Jersey City Public Schools – A Public Good Requiring Public Funding

Jersey City Public Schools is the city’s largest public good, funded through a combination of state, local, and to a lesser degree, federal tax dollars. In 2018/19 the public schools budget was over $600 million; this is larger than the city’s entire budget.  The schools are a public good because they educate the vast majority of our city’s children, who number more than 10% of our city’s population.  Consider:

  • Jersey City Public Schools educate 30,119 students according to the 2018/19 budget.
  • Jersey City’s population per 2017 US Census estimates is 270,753.

Additionally, there are at least 10 local charter schools that also receive public tax dollars, and which educate nearly 5,000 more children. While these schools are administered separately from the public school system, they nonetheless receive public tax dollars. As such, they have a stake in public school funding issues and should also be subject to public scrutiny, similar to the public school system.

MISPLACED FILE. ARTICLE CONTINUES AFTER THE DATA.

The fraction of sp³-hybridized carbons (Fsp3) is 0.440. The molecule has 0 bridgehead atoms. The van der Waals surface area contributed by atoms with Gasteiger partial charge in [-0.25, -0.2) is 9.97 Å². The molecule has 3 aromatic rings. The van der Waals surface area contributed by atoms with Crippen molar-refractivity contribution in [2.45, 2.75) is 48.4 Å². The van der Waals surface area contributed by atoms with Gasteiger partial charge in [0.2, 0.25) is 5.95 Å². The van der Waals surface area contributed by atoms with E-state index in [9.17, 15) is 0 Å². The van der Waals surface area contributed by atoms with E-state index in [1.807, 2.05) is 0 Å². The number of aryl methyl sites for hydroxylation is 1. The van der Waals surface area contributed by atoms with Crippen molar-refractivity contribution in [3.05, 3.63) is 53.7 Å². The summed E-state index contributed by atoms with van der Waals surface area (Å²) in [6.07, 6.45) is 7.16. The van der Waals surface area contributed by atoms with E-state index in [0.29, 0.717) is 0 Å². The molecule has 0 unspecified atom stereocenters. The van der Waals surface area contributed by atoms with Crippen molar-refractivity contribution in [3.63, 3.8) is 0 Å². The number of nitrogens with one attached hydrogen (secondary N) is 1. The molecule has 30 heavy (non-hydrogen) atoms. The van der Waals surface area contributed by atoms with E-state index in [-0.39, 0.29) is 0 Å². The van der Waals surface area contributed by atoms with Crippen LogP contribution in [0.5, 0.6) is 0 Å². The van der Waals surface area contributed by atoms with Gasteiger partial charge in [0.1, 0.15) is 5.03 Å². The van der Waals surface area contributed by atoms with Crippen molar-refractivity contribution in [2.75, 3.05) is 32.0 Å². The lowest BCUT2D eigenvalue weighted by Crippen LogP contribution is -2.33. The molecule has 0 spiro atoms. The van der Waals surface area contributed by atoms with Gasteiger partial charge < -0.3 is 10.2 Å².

Unfortunately, public schools in Jersey City are severely underfunded on a local, i.e. city, level, as the Education Law Center laid out in this report from March 2018. For years, the state has been subsidizing this local shortfall, in effect masking the local under-funding and allowing poor public policy to fester.  But in June 2018, the state legislature voted to stop subsidizing and force Jersey City to locally fund. Here are the expected, known state aid cuts:

  • 2018/19: $7.5 million
  • 2019/20: $36 million
  • 2020/21: $36 million
  • 2021/22: $36 million
  • 2022/23: $36 million
  • 2023/24: $36 million
  • For a total of $187.5 million in aid reduction over the next 7 years.

There is an important public dialog to be had in the months ahead. This fiscal challenge will force a public reckoning with the way our city and board of education function. Public officials will be held to greater account as the larger public awakens to this dire fiscal crisis that has been growing for at least 10 years, ever since the School Funding Reform Act of 2008 was implemented.

In the weeks ahead I’ll be publishing data to help inform the dialog for parents and taxpayers. As a public school parent, taxpayer, and local resident, I care about our public schools and want them responsibly funded.  I also have an intellectual interest in the data and the patterns we can glean from it.

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